|Columbus 3||New York 1|
|Did You Know?|
|Frankie Hejduk was twice named Man of the Match for Bayer Leverkusen in their 1999-2000 UEFA Champions League campaign, while appearing in five of their six group-stage matches.|
#13: Homecoming King (2008)
Championship games are about special moments – great goals, great saves, hoisting trophies and celebrating wildly.
They’re also, very occasionally, about homecomings. D.C. United had the ultimate homecoming in 1997, when they won the Cup in front of 50,000 of their own fans at a packed RFK Stadium.
But on an individual level, nobody’s homecoming quite matches that of Frankie Hejduk with the 2008 Columbus Crew. Hejduk, a Southern California boy and one of the most colorful characters in MLS and US soccer history, captained that Crew side to the final at the Home Depot Center, just up the road from where he grew up in San Diego.
“It was an incredible year, and for me, personally, it just ended on the perfect high note – being able to come back to LA, where all my friends and family are, to get the job done there was just incredible,” Hejduk explains. “To be honest, it couldn’t have worked out any better.”
The Crew won that final 3-1 over the New York Red Bulls, and Hejduk put the cherry on top with the game’s final goal in the 82nd minute. It was a Hollywood ending for the right back, who was a big part of the Columbus attack that year with his overlapping, touchline-to-touchline runs, but who rarely got on the scoreboard himself.
“I was ecstatic for Frankie,” says then-Crew coach Sigi Schmid, who also coached a young Hejduk during the defender's three seasons at UCLA. “When he was with me at UCLA, he wasn’t able to win then and he hadn’t won anything in MLS at that point either.
"How many championships do you get a chance to play for in your career? You know he’s getting older and he’s not going to have many more opportunities. For us, that team, for him and guys like [Guillermo Barros] Schelotto, you knew this was gonna be a special moment. Frankie always gives everything he has, and you could tell this was it.”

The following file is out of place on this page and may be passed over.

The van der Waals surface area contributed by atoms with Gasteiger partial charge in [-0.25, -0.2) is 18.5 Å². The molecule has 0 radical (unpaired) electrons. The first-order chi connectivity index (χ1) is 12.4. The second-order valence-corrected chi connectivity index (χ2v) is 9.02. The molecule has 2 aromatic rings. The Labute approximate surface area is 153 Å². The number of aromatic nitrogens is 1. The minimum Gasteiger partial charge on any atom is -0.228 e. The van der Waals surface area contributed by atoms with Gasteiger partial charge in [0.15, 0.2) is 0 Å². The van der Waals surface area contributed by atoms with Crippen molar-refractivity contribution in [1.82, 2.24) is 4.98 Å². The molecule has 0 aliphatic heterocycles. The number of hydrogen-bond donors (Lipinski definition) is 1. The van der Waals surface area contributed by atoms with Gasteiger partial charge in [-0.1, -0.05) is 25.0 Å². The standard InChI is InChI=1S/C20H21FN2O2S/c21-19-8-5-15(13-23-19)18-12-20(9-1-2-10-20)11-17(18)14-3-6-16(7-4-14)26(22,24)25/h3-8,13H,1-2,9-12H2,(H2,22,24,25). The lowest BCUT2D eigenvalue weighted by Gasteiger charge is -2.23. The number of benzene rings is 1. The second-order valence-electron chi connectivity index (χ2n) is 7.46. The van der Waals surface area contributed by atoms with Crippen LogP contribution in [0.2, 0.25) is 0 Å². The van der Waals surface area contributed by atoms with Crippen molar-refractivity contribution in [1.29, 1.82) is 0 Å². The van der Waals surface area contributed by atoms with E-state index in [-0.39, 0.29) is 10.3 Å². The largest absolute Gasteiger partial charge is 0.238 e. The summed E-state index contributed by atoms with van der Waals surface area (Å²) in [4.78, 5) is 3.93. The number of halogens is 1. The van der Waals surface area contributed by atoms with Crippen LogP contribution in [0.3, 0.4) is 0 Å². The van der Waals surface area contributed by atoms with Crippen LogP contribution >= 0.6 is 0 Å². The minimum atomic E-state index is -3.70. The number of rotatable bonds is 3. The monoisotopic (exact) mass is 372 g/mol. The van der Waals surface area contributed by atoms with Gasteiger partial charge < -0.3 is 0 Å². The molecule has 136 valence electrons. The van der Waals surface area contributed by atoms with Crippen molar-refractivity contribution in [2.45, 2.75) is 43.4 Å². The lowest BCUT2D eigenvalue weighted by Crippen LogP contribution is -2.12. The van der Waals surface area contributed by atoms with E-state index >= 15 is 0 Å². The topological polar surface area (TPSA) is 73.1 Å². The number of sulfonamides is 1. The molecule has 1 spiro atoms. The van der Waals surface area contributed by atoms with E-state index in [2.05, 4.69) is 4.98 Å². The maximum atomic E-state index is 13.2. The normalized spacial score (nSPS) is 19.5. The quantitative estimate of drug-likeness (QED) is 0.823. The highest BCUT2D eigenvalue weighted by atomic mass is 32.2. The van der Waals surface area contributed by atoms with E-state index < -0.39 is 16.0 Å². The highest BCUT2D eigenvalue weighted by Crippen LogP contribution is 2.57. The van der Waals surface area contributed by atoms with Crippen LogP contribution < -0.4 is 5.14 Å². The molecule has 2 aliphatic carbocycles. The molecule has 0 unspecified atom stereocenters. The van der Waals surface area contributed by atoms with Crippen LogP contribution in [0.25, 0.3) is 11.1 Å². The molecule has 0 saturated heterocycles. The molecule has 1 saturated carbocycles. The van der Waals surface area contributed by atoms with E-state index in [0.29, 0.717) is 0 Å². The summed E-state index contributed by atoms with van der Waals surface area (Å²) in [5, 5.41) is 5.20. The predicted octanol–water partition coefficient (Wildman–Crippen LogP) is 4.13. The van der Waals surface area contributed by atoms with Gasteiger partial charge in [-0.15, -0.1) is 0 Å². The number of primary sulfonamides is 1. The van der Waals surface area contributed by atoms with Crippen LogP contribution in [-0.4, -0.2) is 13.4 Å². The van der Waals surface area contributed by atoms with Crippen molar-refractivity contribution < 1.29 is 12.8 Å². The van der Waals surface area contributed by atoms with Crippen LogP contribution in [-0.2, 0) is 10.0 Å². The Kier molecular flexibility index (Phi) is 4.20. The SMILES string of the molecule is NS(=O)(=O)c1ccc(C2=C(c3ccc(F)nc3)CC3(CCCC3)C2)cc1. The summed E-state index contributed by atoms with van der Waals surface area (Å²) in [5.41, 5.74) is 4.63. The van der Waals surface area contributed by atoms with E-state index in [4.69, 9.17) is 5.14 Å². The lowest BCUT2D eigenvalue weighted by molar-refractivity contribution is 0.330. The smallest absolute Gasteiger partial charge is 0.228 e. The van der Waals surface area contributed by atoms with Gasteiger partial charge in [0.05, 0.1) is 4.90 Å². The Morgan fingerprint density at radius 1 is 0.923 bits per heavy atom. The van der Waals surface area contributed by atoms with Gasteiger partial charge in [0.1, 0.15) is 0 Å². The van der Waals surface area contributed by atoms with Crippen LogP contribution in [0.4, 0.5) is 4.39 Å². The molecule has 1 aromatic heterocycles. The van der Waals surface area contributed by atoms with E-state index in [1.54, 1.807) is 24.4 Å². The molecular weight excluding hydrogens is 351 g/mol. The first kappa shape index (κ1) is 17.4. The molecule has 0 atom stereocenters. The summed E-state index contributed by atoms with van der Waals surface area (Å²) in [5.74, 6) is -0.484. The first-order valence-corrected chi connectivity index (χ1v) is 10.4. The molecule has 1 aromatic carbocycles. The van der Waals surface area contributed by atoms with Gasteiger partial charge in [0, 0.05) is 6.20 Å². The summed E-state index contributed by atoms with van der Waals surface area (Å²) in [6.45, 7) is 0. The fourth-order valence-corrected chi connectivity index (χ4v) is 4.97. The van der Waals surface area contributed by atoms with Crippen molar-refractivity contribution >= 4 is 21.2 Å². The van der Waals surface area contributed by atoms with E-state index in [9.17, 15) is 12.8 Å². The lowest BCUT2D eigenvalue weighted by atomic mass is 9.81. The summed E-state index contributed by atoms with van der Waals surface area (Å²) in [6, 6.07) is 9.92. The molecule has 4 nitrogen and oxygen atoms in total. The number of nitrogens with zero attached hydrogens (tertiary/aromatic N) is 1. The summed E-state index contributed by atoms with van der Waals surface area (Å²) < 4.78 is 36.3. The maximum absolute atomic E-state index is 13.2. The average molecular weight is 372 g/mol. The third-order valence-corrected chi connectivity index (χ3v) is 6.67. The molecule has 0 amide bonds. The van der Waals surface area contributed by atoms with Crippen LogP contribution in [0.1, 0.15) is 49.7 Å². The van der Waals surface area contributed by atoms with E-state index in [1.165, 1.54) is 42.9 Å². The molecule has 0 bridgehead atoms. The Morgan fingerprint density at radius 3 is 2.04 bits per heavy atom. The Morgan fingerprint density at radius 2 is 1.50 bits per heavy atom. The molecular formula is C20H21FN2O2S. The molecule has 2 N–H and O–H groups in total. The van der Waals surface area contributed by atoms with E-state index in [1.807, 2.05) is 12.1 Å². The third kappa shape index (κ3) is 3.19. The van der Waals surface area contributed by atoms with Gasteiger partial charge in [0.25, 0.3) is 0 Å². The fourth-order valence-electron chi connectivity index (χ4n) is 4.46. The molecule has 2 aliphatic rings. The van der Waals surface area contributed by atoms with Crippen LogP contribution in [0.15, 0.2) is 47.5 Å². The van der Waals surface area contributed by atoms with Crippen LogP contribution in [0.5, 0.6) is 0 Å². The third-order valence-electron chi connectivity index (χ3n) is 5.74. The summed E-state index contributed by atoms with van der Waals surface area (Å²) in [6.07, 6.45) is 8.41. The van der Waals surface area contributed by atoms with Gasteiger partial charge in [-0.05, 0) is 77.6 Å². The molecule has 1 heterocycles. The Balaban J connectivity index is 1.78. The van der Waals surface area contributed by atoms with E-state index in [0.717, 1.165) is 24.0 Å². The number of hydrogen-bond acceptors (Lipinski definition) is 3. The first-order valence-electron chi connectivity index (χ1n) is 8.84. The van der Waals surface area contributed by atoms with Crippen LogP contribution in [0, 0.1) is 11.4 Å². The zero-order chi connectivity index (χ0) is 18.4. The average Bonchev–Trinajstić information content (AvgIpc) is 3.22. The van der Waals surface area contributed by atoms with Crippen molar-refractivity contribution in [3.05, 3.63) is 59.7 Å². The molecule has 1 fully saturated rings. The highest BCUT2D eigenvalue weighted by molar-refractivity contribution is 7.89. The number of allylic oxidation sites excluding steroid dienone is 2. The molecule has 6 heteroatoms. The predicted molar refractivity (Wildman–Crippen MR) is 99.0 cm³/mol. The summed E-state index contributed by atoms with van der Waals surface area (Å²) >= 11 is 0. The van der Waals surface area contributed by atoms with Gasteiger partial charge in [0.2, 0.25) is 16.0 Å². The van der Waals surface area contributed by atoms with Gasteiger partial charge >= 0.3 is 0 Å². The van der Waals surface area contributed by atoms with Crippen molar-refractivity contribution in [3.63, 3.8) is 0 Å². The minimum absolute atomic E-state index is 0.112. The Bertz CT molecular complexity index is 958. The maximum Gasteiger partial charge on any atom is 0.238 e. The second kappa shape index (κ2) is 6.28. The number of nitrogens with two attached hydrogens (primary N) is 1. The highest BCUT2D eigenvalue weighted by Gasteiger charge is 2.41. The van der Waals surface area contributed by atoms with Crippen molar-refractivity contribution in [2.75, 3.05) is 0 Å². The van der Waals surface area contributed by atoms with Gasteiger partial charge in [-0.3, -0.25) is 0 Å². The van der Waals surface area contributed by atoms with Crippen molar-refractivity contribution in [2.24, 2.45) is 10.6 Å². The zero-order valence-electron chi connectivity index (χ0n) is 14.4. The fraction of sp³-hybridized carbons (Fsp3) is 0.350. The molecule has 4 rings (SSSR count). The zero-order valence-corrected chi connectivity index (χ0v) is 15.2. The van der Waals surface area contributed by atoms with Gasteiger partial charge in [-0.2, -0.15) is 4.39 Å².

The goal came from the typical Crew mix that year: brilliant vision and touch from Schelotto, and a double dose of hard work off the ball. Hejduk’s darting overlap caught the Red Bulls flat-footed – they had keyed on forward Alejandro Moreno’s unselfish diagonal run instead. Schelotto somehow spotted Hejduk and chipped a ball just over Kevin Goldthwaite, lofting it directly into Hejduk’s run for the right back to nod over ‘keeper Danny Cepero.
“It’s a play that takes place on the right side,” Schelotto recounts. “Eddie Gaven gives me the ball and I see Frankie Hejduk streak in behind [Gaven]. I took advantage of his speed, and then he finishes with his head. But we all teased him afterwards because he never scored, and that year he scored twice against New York, in the regular season and in the final.”
Hejduk will gladly take a bit of teasing to go with the goal, especially since it more or less sealed the Crew’s win.
“I’ve made that run thousands of times in my career, and a lot of people always questioned, ‘Why’s he making that run? He doesn’t need to make that run.’” Hejduk says today of the play “And at that point in the game, too – you’re trying to kill the game off and you’ve got the right back flying forward, it may not be the best thing to do in a coach’s mind. But for me, never having too much of a reward for doing it, that was the icing on the cake.
“I still don’t know what I was doing up there at that point in the game, but I guess some things are meant to be, and that was one of those things.”
That work ethic – the willingness to make runs you’ve made 1,000 times before, just on the chance that you’d open up space for yourself or another attacker – was shared by the entire Crew team in 2008.
“We all worked hard – me, Frankie, Gaven, [Robbie] Rogers, [Brad] Evans – because we knew that was the best way to win,” Moreno says. “That’s what that team cared about.”
And that’s what their reward was.
“It was just an incredible mix of players,” Hejduk says. “For all of us, it wasn’t a surprise [to win the Cup]. As the season went on, we were just like, ‘Whoa, this is really something special that we have right here.’ And I think that’s something we saw in the final.”